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Thrombocytopenia is a condition in which there are too few platelets in the blood. Platelets are the cells that are needed for clotting. They are made in the bone marrow .
Thrombocytopenia may be caused by infections in the baby while it's in the womb, or right after he or she is born. Some of these infections include:
Rubella or syphilis
Bacterial, fungal, or viral infections
A baby can also get it if a mother's immune system produces antibodies against the baby's platelets. Some medications taken by the mother or given to the baby can cause thrombocytopenia.
If the baby doesn't have enough platelets he or she may have bleeding into the tissues. Bruising of the skin is common. With bleeding, the red blood cells break down, producing bilirubin. Bilirubin can builds up in the blood, causing jaundice. Jaundice is a yellowing of the skin. Excessive bleeding, called hemorrhage, can be dangerous and can affect the brain and other body systems.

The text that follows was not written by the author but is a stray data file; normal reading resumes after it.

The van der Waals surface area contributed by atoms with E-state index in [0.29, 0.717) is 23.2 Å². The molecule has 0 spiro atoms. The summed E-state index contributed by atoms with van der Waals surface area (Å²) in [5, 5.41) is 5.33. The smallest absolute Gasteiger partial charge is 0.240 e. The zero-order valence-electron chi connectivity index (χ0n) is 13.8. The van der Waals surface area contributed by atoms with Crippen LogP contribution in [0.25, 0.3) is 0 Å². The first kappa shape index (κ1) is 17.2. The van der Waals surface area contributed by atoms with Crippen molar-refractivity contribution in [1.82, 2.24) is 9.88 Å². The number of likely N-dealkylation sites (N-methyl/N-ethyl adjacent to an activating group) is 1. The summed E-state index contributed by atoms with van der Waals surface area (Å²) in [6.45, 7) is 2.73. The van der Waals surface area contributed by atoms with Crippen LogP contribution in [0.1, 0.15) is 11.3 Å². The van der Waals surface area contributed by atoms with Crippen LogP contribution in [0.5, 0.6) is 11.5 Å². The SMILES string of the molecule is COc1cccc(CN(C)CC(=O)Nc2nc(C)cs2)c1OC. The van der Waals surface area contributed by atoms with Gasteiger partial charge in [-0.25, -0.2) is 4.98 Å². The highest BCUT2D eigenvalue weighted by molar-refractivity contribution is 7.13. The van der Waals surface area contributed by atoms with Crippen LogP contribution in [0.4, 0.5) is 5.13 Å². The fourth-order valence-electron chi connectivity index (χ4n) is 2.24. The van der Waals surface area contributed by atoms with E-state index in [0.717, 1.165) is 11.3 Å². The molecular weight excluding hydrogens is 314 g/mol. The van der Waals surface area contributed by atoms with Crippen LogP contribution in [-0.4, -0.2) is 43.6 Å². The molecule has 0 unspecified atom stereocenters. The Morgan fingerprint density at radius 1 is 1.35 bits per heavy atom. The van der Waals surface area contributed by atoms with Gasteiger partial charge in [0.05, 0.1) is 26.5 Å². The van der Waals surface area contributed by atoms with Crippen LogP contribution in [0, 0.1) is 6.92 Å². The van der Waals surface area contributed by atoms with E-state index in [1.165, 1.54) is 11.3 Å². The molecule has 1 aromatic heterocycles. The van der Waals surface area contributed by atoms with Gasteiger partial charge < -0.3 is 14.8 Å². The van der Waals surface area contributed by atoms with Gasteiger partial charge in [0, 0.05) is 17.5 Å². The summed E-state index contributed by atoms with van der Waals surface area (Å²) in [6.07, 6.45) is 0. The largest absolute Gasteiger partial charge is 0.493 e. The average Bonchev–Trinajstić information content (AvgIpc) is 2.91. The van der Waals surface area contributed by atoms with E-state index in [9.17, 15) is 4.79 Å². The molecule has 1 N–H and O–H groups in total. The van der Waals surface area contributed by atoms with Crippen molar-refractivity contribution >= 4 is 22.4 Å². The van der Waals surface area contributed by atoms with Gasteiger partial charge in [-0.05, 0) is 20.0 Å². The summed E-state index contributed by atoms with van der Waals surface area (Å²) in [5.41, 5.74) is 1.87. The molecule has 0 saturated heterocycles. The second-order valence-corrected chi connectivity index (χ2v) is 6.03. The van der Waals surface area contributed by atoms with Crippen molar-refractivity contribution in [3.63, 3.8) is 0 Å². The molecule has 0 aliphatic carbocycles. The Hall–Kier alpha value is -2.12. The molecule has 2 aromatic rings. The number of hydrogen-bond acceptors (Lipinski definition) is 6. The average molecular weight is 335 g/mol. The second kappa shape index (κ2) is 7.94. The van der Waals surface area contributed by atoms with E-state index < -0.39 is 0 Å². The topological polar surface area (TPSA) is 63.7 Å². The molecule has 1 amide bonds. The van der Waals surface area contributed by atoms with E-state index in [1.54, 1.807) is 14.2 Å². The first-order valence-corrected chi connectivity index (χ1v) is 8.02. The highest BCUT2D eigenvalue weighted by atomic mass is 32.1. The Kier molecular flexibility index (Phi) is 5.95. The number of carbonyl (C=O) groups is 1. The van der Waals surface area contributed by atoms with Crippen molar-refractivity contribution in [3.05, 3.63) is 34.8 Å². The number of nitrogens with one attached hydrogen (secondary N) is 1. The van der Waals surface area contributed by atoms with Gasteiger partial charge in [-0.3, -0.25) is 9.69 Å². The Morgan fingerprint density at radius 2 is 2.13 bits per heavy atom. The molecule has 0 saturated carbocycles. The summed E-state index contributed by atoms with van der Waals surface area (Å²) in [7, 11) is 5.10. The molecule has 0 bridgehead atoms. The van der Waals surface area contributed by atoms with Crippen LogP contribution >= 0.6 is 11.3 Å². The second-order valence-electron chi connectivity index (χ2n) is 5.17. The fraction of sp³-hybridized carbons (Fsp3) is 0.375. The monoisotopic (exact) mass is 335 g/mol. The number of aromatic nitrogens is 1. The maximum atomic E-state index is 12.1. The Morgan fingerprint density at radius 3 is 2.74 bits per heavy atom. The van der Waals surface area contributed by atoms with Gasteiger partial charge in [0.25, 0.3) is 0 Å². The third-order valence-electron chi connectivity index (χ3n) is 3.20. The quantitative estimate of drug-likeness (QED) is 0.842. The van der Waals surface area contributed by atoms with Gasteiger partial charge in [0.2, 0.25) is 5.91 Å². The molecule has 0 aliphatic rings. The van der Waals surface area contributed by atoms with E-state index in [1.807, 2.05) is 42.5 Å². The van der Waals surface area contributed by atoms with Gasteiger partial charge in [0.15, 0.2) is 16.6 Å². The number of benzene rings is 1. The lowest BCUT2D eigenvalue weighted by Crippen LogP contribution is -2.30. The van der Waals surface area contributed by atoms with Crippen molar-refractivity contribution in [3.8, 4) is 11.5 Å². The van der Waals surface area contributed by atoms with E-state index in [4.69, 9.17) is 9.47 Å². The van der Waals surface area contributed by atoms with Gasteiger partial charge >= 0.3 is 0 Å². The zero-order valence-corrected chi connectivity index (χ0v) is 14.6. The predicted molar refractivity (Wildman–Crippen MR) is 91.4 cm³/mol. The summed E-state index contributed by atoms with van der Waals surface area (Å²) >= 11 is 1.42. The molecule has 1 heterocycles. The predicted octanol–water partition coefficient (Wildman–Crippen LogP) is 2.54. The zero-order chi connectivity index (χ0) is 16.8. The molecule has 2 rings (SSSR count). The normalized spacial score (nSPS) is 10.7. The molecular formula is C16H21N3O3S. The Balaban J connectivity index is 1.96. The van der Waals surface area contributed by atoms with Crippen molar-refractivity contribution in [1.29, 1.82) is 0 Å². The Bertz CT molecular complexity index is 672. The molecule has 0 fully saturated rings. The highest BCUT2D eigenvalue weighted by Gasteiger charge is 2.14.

Each baby may experience symptoms differently. Some symptoms of thrombocytopenia are:
Bruising or petechiae (small red spots on the skin)
Signs of bleeding in other body systems
The symptoms of thrombocytopenia sometimes look like other conditions or medical problems. Always see your baby's health care provider for a diagnosis.
Your baby's health care provider will check his or her medical history and do a physical examination. Laboratory tests of the blood can show decreased platelet counts.
Your baby's health care provider will figure out the best treatment for your baby based on:
How old your baby is
His or her overall health, and medical history
How sick your baby is
How well your baby can handle specific medications, procedures, or therapies
How long the disease is expected to last
Your opinion or preference
Treatment usually depends on the cause of the thrombocytopenia. Blood transfusion with platelets may be needed.